Lurline canned so much of their food. She would be at the stove with all the canning jars and would be "putting up" peaches, or green beans, or watermelon rinds. She should pickle them. During the summers when we went to the ranch to work she would faithfully make three meals a day for us. I remember her always making quite a lunch for us. One time in a quiet moment, she looked down at her hands and said uncharacteristically, "These hands have seen a lot of work."

She had a milk cow Minerva, after the Roman goddess of wisdom. I remember hearing Lurline taught Latin to the rural Texas school kids.

Lurline kept about 10-20 chickens. I would go with her to gather the eggs in the little wooden chicken shed. Each chicken had a little cubby about a foot square with hay at the bottom. She made chocolate chip cookies one time and I remember them being very yellow because of the fresh eggs. To make chicken and dumplings one time, I accompanied her to the chicken coop and she selected the least productive chicken and wrung its neck by grabbing it in her hand and then spinning it around. (That would give some incentive for the other chickens to lay.)

She taught piano to the children in Ft. Griffin. If the families that could not afford a piano, she somehow managed to buy one and let them use it. She owned a black piano and told me it was the same type of piano the Dwight Eisenhower's sister owned.

I was walking behind Lurline as we went to the trailer, and she stepped right over a baby rattlesnake. I was about to step on him. I must have yelled and Lurline turned around and was very calm. She grabbed a hoe and dispatched the little rattler without ceremony.

She had about 40 Reader's Digest magazines in the living room. Without anything else to do, I read most of them, especially the Humor in Uniform and other "funny" sections.

At her funeral, one of the attendees said he never heard Lurline say anything bad about anyone - ever. Quite a praise really.

Theron Pickens Fincher (aka "TP")

Theron grew up on the family ranch in Ft. Griffin. He went to Austin College like most of his siblings and other family. He went for a semester, but was so badly hazed that he didn't go back. I still have his textbook, "Euclid's Geometry".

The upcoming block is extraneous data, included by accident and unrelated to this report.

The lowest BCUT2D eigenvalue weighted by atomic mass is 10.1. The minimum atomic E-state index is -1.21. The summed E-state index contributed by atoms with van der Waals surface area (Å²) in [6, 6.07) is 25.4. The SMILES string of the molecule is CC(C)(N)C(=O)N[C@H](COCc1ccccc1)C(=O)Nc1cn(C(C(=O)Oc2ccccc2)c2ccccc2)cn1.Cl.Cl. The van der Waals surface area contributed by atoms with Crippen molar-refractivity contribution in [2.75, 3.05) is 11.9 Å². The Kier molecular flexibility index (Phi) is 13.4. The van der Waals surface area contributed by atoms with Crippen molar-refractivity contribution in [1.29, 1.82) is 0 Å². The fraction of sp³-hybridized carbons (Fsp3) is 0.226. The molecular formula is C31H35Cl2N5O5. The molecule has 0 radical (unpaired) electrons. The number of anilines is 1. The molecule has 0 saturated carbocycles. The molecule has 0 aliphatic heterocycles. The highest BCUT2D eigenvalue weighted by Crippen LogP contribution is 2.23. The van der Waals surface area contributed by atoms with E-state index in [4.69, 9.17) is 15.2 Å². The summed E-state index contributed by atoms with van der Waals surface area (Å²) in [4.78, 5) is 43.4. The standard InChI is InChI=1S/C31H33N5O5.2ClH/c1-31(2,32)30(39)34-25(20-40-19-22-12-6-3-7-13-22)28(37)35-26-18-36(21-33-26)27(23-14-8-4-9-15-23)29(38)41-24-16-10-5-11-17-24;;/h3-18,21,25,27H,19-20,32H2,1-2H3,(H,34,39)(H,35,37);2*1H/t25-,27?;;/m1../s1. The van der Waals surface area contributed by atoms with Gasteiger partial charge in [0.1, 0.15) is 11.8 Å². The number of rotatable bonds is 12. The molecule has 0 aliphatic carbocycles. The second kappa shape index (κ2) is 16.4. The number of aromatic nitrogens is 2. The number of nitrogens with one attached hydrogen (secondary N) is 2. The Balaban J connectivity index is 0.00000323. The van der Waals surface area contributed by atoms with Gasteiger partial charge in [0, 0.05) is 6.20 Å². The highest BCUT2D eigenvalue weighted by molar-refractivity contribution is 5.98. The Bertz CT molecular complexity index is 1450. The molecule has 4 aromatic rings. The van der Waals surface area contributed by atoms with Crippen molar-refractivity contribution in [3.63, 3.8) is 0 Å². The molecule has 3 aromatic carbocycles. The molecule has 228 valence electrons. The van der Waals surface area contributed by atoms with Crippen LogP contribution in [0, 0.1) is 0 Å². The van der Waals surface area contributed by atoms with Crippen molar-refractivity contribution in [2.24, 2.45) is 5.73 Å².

While in High School, Theron was maneuvering a horse into a stall and the horse reared up and one of the front hooves came down on top on Theron's head. He was in a coma for several days, but eventually woke up. Theron started suffering from the injury. He walked with a limp in his left(?) leg. Before the injury Theron was a great athlete and a great baseball pitcher. It's sad that one work injury affected his entire life so much. As he got older the symptoms got worse. He has walking with a cane when I knew him. He also suffered from a tremor in his hands which I thought was a result of his injury. Little did I know it was a genetic defect that my father had, I have and my brother Mike has. When I was about 45 my hands started shaking. My doctor called it Essential Tremor or Familial Tremor.

Theron and Lurline ran a grocery store in Ft. Griffin. Dad said they did not do well at it since they were too kind-hearted and let too many people buy on credit that they never repaid. They also ran a grocery store in Albany for a while. Dad said that one night Theron was driving the car in a rain storm and ran into a pedestrian and killed him. Theron was so upset, that they moved back to Ft. Griffin.

One of the big activities of the day was going to get the mail. Theron would drive the 2-3 miles on gravel roads past the masonic lodge/church to the turkey foot (a place where the road branched into three roads in the shape of a turkey foot) and wait for the mail to be delivered. Many of the other older ranchers were also waiting there in their pickups. They would wave at each other. We would wait for a while and eventually the mailman would come. It was a thing to get the mail. I remember Theron had a collection of rattlesnake rattles in his El Camino in a bag or box, about a dozen.

Coming back from getting the mail, Theron stopped and pointed down the road that went to the ancient iron truss bridge over the Clear Fork, and said, "Mitch, this used to be main street. There was our grocery store, the livery stables, shops, and houses all up and down this road." I looked down the gravel road and it was surround on all sides by mesquite trees and brush. No sign that this dirt road was once the center of a bustling town.